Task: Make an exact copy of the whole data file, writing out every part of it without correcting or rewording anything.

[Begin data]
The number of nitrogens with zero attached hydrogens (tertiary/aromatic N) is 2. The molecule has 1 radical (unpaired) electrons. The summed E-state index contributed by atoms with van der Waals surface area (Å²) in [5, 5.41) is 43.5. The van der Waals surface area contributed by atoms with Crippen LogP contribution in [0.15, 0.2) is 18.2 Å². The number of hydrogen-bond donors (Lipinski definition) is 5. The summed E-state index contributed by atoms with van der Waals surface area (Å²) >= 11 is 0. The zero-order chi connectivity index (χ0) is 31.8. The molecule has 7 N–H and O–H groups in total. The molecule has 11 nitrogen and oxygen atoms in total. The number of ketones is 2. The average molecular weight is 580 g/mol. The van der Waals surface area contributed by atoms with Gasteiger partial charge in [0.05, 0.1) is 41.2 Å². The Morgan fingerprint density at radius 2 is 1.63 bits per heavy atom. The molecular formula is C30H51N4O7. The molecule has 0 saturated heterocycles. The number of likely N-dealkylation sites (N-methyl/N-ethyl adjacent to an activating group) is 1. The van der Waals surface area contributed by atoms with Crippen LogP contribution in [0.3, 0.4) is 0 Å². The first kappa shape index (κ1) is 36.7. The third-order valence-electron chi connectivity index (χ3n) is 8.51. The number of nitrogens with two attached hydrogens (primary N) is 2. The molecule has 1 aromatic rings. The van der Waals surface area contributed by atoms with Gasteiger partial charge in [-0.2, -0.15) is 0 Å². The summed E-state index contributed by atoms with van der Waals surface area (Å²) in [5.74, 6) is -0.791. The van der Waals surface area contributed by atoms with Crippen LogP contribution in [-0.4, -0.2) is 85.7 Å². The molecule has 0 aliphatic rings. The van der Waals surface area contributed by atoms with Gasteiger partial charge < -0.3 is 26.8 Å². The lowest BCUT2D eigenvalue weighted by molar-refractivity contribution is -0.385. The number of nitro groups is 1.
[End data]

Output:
The number of nitrogens with zero attached hydrogens (tertiary/aromatic N) is 2. The molecule has 1 radical (unpaired) electrons. The summed E-state index contributed by atoms with van der Waals surface area (Å²) in [5, 5.41) is 43.5. The van der Waals surface area contributed by atoms with Crippen LogP contribution in [0.15, 0.2) is 18.2 Å². The number of hydrogen-bond donors (Lipinski definition) is 5. The summed E-state index contributed by atoms with van der Waals surface area (Å²) >= 11 is 0. The zero-order chi connectivity index (χ0) is 31.8. The molecule has 7 N–H and O–H groups in total. The molecule has 11 nitrogen and oxygen atoms in total. The number of ketones is 2. The average molecular weight is 580 g/mol. The van der Waals surface area contributed by atoms with Gasteiger partial charge in [0.05, 0.1) is 41.2 Å². The Morgan fingerprint density at radius 2 is 1.63 bits per heavy atom. The molecular formula is C30H51N4O7. The molecule has 0 saturated heterocycles. The number of likely N-dealkylation sites (N-methyl/N-ethyl adjacent to an activating group) is 1. The van der Waals surface area contributed by atoms with Crippen LogP contribution in [0.3, 0.4) is 0 Å². The first kappa shape index (κ1) is 36.7. The third-order valence-electron chi connectivity index (χ3n) is 8.51. The number of nitrogens with two attached hydrogens (primary N) is 2. The molecule has 1 aromatic rings. The van der Waals surface area contributed by atoms with Gasteiger partial charge in [-0.2, -0.15) is 0 Å². The summed E-state index contributed by atoms with van der Waals surface area (Å²) in [5.74, 6) is -0.791. The van der Waals surface area contributed by atoms with Crippen LogP contribution in [-0.4, -0.2) is 85.7 Å². The molecule has 0 aliphatic rings. The van der Waals surface area contributed by atoms with Gasteiger partial charge < -0.3 is 26.8 Å². The lowest BCUT2D eigenvalue weighted by molar-refractivity contribution is -0.385. The number of nitro groups is 1.